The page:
So the summer holidays are upon us. For our family, there is a marked relaxation and easing of anxiety as L positively relishes not going to school. We say a definite goodbye to evening meltdowns for six weeks, and whilst it doesn’t stop L being a bit of a grumpy old man at times due to his sensory processing difficulties, it’s lovely to see him in his element, at home, playing. Over the summer he doesn’t have to be like everyone else. He is as free as a bird, and that bird is magnificent. He is the L he is meant to be. It’s a time to have fun together and strengthen our bonds before the school transition casts its inevitable clouds in September.
I could get lazy and complacent over this time. It’s so nice to have him back during the holiday that I could ease off too much on putting in the groundwork for the new school year. I also feel that I am reaching a good place in my own understanding of L’s autism which is making life easier. This is without a doubt because of my reading, and it is some of this knowledge that I need to crystallise and share with school.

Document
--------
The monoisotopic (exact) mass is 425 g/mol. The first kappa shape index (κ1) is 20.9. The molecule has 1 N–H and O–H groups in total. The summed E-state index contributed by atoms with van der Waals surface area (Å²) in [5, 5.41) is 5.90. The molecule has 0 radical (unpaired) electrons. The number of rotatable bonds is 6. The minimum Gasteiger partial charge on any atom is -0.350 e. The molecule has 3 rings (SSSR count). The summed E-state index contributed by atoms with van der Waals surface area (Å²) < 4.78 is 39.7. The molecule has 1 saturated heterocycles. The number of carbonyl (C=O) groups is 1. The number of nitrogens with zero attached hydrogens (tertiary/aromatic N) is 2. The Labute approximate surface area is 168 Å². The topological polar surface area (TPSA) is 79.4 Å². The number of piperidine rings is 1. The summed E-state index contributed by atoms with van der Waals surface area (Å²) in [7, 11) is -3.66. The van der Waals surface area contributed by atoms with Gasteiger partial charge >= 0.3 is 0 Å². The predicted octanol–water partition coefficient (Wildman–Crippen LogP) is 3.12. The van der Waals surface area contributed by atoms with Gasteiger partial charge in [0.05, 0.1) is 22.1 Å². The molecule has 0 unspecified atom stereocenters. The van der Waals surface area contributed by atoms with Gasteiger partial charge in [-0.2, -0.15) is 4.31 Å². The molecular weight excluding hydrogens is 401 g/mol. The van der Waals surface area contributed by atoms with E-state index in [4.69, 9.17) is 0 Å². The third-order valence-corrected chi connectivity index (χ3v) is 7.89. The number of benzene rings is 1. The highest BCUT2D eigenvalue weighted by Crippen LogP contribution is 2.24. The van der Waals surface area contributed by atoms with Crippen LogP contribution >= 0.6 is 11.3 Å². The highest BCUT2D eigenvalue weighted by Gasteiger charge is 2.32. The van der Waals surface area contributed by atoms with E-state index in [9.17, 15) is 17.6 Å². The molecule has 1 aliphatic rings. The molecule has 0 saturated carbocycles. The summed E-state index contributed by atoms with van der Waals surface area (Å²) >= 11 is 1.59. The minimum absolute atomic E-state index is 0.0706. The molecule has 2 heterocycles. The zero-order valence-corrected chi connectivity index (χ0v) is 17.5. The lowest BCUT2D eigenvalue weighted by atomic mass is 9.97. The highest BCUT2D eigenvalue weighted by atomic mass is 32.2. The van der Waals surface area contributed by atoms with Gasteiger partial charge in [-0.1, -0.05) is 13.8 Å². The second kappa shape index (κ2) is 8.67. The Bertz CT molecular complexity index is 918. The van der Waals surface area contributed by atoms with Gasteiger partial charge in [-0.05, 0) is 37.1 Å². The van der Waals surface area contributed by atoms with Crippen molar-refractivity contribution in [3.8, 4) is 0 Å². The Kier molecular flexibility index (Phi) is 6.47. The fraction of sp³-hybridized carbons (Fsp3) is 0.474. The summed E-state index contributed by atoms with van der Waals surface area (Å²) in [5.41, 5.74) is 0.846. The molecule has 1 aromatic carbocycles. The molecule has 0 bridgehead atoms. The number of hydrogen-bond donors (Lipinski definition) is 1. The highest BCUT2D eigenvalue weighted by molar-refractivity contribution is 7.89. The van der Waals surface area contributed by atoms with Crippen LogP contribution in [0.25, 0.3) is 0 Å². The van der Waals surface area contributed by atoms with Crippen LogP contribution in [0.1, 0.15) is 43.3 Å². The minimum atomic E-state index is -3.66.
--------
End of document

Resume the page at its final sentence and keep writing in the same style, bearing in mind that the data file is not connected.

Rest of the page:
A number of people have said I have been reading too much but these people have, without fail, been people with little direct autism experience who underestimate the complexity of the subject, and the needs of the individuals concerned. Imposing any cap on the extent of your knowledge is, I feel, doing a spectrum child a grave disservice because the more you learn, the more you realise how little you knew, and the more you are able to reach out and bridge the gap to your child. Knowledge gives you a much sturdier foundation from which to facilitate the mutual understanding which is necessary for acceptance in a neurodiverse world.